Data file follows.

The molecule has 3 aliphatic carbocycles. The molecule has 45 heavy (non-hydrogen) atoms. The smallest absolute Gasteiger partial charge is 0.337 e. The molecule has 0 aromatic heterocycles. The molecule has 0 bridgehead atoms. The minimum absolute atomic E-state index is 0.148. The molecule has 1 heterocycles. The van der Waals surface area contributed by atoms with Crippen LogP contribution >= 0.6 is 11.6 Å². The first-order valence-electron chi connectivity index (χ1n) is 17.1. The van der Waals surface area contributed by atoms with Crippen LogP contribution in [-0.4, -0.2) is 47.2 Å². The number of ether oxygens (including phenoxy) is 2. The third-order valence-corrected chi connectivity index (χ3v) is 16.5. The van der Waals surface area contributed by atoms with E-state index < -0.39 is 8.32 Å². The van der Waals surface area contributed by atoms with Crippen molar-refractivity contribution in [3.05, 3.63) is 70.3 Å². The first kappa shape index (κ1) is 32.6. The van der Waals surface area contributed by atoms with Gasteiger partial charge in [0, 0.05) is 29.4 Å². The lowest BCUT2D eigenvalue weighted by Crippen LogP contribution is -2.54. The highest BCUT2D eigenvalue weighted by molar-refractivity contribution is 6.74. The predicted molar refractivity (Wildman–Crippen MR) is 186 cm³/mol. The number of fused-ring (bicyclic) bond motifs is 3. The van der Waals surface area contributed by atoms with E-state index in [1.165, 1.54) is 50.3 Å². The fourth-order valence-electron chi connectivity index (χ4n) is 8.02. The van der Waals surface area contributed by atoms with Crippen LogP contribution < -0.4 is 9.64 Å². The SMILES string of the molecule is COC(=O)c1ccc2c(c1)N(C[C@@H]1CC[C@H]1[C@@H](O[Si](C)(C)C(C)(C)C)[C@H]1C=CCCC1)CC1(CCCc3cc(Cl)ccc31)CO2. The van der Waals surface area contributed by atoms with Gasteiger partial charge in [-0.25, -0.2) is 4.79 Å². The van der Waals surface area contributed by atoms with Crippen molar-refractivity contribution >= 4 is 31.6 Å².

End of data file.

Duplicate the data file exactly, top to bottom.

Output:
The molecule has 3 aliphatic carbocycles. The molecule has 45 heavy (non-hydrogen) atoms. The smallest absolute Gasteiger partial charge is 0.337 e. The molecule has 0 aromatic heterocycles. The molecule has 0 bridgehead atoms. The minimum absolute atomic E-state index is 0.148. The molecule has 1 heterocycles. The van der Waals surface area contributed by atoms with Crippen LogP contribution >= 0.6 is 11.6 Å². The first-order valence-electron chi connectivity index (χ1n) is 17.1. The van der Waals surface area contributed by atoms with Crippen LogP contribution in [-0.4, -0.2) is 47.2 Å². The number of ether oxygens (including phenoxy) is 2. The third-order valence-corrected chi connectivity index (χ3v) is 16.5. The van der Waals surface area contributed by atoms with E-state index < -0.39 is 8.32 Å². The van der Waals surface area contributed by atoms with Crippen molar-refractivity contribution in [3.05, 3.63) is 70.3 Å². The first kappa shape index (κ1) is 32.6. The van der Waals surface area contributed by atoms with Gasteiger partial charge in [0, 0.05) is 29.4 Å². The lowest BCUT2D eigenvalue weighted by Crippen LogP contribution is -2.54. The highest BCUT2D eigenvalue weighted by molar-refractivity contribution is 6.74. The predicted molar refractivity (Wildman–Crippen MR) is 186 cm³/mol. The number of fused-ring (bicyclic) bond motifs is 3. The van der Waals surface area contributed by atoms with E-state index in [1.165, 1.54) is 50.3 Å². The fourth-order valence-electron chi connectivity index (χ4n) is 8.02. The van der Waals surface area contributed by atoms with Crippen LogP contribution < -0.4 is 9.64 Å². The SMILES string of the molecule is COC(=O)c1ccc2c(c1)N(C[C@@H]1CC[C@H]1[C@@H](O[Si](C)(C)C(C)(C)C)[C@H]1C=CCCC1)CC1(CCCc3cc(Cl)ccc31)CO2. The van der Waals surface area contributed by atoms with Gasteiger partial charge in [-0.25, -0.2) is 4.79 Å². The van der Waals surface area contributed by atoms with Crippen molar-refractivity contribution >= 4 is 31.6 Å².